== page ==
He brought smaller items they no longer used. Pottery, ceramics, knick-knacks, tools and various wood items like old orange crates that people love to use to create a shabby chic style were his specialty items.
“A lot of these items are sort of nostalgic for me,” he said. Pointing to a metal crate used to bring his two daughters’ cats back from Southeast Asia in 1972 he said, “We’ve never used the crate since, but it just brings back memories. “These items aren’t hard to part with now because I have no use for them anymore,” he said, “but the memories still linger.”
The High Springs Chamber of Commerce will schedule another city-wide yard sale for spring, said Sheila Smith, event coordinator. “Folks who didn’t participate this time can look forward to doing their spring cleaning and doing so next time,” she said with a smile.
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- Published on Monday, 08 October 2012 19:40
- Written by C.M. WALKER
- Hits: 1801
Each commissioner reviewed all of the 16 submitted resumes and narrowed the applicant pool, as agreed upon at the commission’s Sept. 27 meeting. However, confusion about whether a possible applicant for the interim city manager position, Lee Vincent, was also interested in applying for the permanent position, led to his name being chosen as one of the candidates as well.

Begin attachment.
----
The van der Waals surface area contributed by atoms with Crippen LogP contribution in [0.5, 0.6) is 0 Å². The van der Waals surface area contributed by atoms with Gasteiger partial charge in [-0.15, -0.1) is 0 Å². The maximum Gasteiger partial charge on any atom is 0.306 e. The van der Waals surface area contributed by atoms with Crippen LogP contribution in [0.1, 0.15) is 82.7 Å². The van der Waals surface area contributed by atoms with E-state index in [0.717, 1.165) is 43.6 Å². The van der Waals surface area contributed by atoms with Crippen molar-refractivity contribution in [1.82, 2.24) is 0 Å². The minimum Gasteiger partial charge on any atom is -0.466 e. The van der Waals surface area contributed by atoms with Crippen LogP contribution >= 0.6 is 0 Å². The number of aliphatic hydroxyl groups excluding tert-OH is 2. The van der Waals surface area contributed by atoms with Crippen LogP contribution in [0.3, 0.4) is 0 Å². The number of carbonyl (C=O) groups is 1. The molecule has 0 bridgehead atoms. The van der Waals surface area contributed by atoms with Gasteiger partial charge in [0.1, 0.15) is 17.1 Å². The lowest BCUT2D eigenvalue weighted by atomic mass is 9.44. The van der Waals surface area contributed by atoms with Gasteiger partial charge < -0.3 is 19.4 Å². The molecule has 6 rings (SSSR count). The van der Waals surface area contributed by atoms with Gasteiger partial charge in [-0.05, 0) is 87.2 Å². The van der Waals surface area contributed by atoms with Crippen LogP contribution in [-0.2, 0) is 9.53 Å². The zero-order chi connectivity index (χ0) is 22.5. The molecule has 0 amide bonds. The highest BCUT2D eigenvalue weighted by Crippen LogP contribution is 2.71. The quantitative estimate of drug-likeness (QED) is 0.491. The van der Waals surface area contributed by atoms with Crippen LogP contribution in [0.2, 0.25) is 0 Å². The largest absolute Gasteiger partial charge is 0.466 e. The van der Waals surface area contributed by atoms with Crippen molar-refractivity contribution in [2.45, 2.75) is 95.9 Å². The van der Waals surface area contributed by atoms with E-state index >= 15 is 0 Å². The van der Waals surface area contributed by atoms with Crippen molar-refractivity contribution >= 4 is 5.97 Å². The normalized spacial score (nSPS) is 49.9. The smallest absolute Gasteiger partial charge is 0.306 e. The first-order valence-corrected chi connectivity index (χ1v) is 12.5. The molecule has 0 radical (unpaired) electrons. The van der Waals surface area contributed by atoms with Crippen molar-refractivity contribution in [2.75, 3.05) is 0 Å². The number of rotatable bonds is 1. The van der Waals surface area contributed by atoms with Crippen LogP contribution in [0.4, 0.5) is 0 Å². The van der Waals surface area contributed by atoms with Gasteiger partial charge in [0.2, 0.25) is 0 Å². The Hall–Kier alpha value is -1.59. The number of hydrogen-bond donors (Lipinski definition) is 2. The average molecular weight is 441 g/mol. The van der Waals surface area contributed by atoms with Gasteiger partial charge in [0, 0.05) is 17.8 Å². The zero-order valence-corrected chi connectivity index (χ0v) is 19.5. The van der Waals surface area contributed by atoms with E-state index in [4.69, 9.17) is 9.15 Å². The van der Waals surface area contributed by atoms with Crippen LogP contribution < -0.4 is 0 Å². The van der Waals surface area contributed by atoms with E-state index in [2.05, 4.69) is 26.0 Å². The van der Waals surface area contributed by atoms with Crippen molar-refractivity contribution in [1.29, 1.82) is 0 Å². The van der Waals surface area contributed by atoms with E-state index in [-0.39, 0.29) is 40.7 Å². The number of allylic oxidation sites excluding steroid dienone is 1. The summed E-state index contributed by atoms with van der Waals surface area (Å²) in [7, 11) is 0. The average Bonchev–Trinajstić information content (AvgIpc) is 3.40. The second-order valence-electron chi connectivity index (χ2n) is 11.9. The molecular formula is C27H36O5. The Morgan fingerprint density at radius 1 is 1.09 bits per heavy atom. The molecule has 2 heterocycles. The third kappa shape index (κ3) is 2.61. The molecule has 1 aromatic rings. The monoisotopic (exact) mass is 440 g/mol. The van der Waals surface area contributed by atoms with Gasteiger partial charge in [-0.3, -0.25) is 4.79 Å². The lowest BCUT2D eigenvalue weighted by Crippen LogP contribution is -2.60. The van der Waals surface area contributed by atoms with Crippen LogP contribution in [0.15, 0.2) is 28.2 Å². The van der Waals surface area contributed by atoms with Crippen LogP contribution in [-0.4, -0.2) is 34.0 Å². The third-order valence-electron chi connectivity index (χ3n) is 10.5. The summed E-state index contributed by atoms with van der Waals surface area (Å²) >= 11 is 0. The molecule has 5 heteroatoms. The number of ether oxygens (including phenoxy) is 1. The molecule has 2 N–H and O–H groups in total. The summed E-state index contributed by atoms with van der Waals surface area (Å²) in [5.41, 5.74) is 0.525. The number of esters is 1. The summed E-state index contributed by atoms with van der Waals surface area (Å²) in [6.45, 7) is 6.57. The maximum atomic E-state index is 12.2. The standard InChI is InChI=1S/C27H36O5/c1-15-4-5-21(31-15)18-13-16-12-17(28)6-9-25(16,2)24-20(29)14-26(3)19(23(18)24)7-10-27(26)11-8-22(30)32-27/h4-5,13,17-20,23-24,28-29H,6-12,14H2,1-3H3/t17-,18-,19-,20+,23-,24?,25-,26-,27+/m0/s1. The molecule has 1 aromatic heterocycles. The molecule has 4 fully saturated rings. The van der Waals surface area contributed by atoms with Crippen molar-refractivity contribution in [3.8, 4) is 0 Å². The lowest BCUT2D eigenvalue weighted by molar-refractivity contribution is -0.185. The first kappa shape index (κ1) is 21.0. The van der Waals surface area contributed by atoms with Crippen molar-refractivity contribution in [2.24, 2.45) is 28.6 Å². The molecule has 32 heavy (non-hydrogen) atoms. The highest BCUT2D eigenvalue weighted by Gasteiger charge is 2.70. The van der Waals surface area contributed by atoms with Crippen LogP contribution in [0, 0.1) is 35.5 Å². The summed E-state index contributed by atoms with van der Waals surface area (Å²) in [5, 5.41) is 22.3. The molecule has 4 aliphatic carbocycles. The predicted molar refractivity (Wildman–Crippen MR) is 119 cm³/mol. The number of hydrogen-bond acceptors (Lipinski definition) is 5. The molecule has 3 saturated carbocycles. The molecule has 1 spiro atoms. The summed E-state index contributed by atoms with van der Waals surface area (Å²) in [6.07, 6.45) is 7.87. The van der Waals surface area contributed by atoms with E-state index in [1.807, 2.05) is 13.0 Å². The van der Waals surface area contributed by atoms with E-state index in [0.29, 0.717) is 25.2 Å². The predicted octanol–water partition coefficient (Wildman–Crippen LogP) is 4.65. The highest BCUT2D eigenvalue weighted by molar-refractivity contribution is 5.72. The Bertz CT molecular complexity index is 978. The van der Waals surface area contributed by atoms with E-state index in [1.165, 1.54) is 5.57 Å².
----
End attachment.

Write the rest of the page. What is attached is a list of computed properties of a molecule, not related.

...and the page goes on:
Vincent initially indicated he would not consider the position permanently as he is retired. During the Sept. 27 meeting, Vincent indicated he was willing to serve in the temporary position for up to six months.
Meanwhile, commissioners agreed to review four more applicants’ resumes and come back to the next meeting, scheduled for Tuesday, Oct. 9, ready to name two more candidates.
Andrew DeCandis, Edwin Booth, Marty Simone and Douglas Hewitt are applicants currently under review to add to the shortlist.
City whittles list of attorney applicants
On another hiring front, commissioners held a special city commission meeting Tuesday, Oct. 2, and interviewed two out of five of the attorneys vying for the vacant city attorney position
City attorney applicants Crystal Patterson Talley, currently assistant state attorney for felony prosecutions for the Third Judicial Circuit, Hamilton County, and Steven Warm, currently serving as city attorney for Bronson were on hand to answer questions and discuss their experience and availability to take on the position.
Tally, a graduate of the University of Florida, has worked as a misdemeanor and felony prosecutor for Suwannee and Hamilton counties, respectively, since 2009. Tally indicated she would like to move her family back to Alachua County, where her husband currently works, and would not continue in her present position if hired by the City of High Springs.